A representative of Apex Clean Energy told Chowan County officials last week the company expects the Timbermill wind energy project will be up and running by late 2023.
Don Giecek of Apex cited the timetable in a presentation to the Chowan Board of Commissioners at the board’s Aug. 2 meeting.
Although an earlier version of the proposed Timbermill project included sites in Perquimans County, county officials in Perquimans did not approve the Perquimans portion of the project and the current footprint is entirely in Chowan County.
Chowan Board of Commissioners Chairman Bob Kirby questioned whether the timetable is realistic.
Noting he is concerned about the project’s timing mainly because it affects Chowan’s planning for tax revenue, Kirby said completing the wind turbines and bringing them online by the end of 2023 seems “very optimistic.”
Natasha Montague, to whom Giecek referred the Perquimans Weekly for follow-up questions, stood by the timetable.
“Yes, we anticipate starting construction near the start of 2023 and for the project to begin operations that winter,” Montague said when asked about the timetable.
Kirby said the proposed turbines are about twice as large as those in the Amazon Wind Farm US East in Perquimans and Pasquotank, and also larger than what was proposed in the conditional use permit application.
“Mr. Giecek stated that although they are larger, they are quieter than the devices used to perform the sound analysis for the CUP,” Kirby said, referring to the conditional use permit. “The CUP does contain safeguards which require Apex to monitor sound if/when the facility is constructed.”
Kirby also noted that it has been more than 56 months since Apex received the CUP but the company still has not applied for all necessary state and federal permits.
“Mr. Giecek went to great lengths to explain that so much of the follow-on permitting hinged on the approval of the site by the FAA (Federal Aviation Agency) and DOD (Department of Defense), especially with respect to the ROTHR (relocatable over-the-horizon radar) facility located in Chesapeake, Virginia,” Kirby said.
Montague said she was not able to respond to questions about the ROTHR review by DOD right now, but added she would be able to comment on it later on.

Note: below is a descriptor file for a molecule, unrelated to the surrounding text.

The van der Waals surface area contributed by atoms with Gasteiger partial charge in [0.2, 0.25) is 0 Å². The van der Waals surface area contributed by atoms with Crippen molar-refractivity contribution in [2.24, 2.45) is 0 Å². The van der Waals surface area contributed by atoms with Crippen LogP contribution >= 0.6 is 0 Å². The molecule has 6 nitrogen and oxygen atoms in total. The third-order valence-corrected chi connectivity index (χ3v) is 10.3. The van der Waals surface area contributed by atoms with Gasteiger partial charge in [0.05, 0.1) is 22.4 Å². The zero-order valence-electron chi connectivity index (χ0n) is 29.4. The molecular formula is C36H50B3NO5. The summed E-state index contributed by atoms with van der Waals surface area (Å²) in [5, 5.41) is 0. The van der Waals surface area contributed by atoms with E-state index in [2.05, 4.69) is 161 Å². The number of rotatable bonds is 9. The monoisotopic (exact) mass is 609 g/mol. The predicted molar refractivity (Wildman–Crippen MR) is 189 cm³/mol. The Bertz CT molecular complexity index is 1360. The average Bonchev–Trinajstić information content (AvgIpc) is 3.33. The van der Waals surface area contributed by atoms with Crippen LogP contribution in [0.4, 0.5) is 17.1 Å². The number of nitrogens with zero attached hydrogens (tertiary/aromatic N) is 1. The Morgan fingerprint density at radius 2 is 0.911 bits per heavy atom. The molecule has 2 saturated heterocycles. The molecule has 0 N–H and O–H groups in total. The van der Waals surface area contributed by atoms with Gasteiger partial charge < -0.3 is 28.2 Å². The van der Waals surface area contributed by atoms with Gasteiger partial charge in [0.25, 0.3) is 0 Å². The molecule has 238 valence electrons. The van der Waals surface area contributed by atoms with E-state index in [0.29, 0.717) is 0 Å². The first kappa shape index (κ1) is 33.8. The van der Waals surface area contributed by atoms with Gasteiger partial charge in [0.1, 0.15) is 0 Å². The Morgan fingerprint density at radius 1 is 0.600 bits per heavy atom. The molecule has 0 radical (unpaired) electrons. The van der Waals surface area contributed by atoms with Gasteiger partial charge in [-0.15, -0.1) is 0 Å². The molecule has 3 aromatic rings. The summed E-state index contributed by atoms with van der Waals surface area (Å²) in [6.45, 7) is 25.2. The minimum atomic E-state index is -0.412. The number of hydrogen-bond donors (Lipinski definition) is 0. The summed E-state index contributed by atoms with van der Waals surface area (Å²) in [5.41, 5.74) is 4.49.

County officials also expressed concerns about the project’s potential impact on bats and migratory birds.
Kirby, who lives in the Chowan River area, said “we are blessed with a nesting pair of bald eagles just off of our property, and I know that there are more of these magnificent territorial birds living within or very near the proposed vast Timbermill Wind property leasehold area.”
Kirby noted the county permit for the project was slated to expire in May but was extended through a COVID-related executive order by Gov. Roy Cooper.
“We are therefore in a bit of flux over the whole issue of permit timing,” Kirby said.
Montague said the presentation also noted the positive economic impact the project will have.
“Timbermill Wind is expected to generate enough renewable energy to power up to 47,000 homes per year,” Montague said. “During construction, Timbermill Wind will provide a one-time pulse of economic activity in Chowan County that will create 152 local jobs. Once operating, Timbermill will bring up to 11 full-time positions to the community, with annual expenditures for salaries and maintenance of approximately $1 million.
“Timbermill would generate over $30 million in cumulative county tax revenue, plus 30 years of purchasing and employment in the area,” Montague added.
She also noted that $15,000 has been donated this year through the Timbermill Wind Community Grant program to the Boys & Girls Club of the Albemarle, Chowan/Perquimans Smart Start Partnership, Edenton Chowan Educational Foundation, and Edenton Historical Commission.
Chowan Commissioner Ron Cummings said he has two big concerns about the project. One is the potential damage to highways during construction. Apex needs to be responsible for repairing any damage to roads once the project is completed, he said.
Cummings said his other concern is that the contract between the county and Apex needs to protect the county all the way through the de-commissioning of the project.
Kirby said county officials will continue to monitor the project closely.
“Ultimately, it is and remains my stated goal to protect the health and safety of the citizens of Chowan County,” Kirby told the Perquimans Weekly.
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